Top executives at Suddenlink and Mediacom Communications came out in support Monday of the Television Consumer Freedom Act introduced last week by Sen. John McCain (R-Ariz.).
But while Suddenlink CEO Jerry Kent and Mediacom CEO Rocco Commisso both cheered parts of the bill aimed at stopping programmers from using popular cable networks and TV stations to force distributors to strike broad carriage deals that include increased fees for less popular networks, they had unique takes on McCain's demands that cable operators give subscribers a la carte programming choices.
"While I do not think that a 'full' a la carte system--voluntary or mandatory--is necessarily desirable or viable, action that will compel programmers to allow cable companies greater control over how networks are offered would be highly beneficial for consumers," Commisso wrote in a letter to McCain. "I am confident that even among those distributors who might not agree with all of the specifics of your proposal, there is widespread agreement that you are to be commended for creating the opportunity for debate on this important subject," he added.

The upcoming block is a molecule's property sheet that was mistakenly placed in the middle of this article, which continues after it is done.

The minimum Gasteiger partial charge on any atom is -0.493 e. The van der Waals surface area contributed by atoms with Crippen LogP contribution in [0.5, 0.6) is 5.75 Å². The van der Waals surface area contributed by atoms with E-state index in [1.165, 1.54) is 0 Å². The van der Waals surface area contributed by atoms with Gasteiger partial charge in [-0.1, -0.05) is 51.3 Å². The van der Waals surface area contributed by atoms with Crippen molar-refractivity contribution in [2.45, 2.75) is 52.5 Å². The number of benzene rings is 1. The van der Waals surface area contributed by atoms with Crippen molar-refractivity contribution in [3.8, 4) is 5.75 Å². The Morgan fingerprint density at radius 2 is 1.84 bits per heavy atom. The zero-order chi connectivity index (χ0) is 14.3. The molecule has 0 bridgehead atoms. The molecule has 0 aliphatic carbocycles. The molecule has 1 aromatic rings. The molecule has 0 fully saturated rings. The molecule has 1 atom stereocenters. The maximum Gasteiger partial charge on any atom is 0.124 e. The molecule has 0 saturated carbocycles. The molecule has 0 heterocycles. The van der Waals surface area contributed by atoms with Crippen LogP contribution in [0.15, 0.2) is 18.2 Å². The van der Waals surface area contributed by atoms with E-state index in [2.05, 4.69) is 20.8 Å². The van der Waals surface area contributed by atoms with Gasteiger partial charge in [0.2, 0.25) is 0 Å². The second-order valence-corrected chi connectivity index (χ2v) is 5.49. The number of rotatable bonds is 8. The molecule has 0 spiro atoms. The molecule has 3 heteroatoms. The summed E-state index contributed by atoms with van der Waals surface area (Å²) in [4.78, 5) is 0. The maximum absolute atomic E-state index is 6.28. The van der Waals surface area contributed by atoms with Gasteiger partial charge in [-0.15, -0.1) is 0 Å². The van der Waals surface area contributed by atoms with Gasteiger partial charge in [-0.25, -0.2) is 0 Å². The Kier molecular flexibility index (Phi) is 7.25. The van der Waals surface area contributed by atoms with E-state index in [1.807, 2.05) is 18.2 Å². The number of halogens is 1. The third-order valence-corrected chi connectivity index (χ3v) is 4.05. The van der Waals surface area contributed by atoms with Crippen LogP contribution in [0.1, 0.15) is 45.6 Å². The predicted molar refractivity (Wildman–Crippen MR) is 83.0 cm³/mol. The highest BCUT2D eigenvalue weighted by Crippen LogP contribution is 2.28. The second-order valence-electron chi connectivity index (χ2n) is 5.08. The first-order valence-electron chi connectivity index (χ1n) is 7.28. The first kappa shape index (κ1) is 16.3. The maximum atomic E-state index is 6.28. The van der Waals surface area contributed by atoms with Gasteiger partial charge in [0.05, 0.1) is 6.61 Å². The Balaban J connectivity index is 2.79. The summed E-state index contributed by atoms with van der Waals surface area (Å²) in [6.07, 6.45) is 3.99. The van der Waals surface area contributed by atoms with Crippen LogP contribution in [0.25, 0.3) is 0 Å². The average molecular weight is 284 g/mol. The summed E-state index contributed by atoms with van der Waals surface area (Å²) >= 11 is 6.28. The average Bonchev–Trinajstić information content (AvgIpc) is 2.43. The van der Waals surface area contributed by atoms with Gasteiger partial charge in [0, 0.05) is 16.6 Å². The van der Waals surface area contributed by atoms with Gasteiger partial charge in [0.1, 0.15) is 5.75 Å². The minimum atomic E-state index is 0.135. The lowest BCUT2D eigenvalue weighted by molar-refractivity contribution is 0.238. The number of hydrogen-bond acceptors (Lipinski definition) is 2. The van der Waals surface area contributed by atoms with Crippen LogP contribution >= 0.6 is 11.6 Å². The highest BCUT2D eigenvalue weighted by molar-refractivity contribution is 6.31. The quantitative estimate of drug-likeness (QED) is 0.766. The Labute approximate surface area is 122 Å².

Suddenlink CEO Jerry Kent embraced the idea of offering more choices in programming packages and pricing options. "There is clearly a need for greater flexibility on the part of distributors like us, to offer smaller, more-economical packages of channels that are better targeted to diverse consumer interests and incomes," Kent said in a prepared statement released by Suddenlink Monday.
McCain is scheduled to testify Tuesday at a hearing on the state of the video business that has been scheduled by the Senate Commerce Subcommittee on Communications, Technology and the Internet. Dish Network General Counsel Stanton Dodge, National Cable & Telecommunications Association CEO Michael Powell and National Association of Broadcasters CEO Gordon Smith are also on the witness list.
- see the Suddenlink statement
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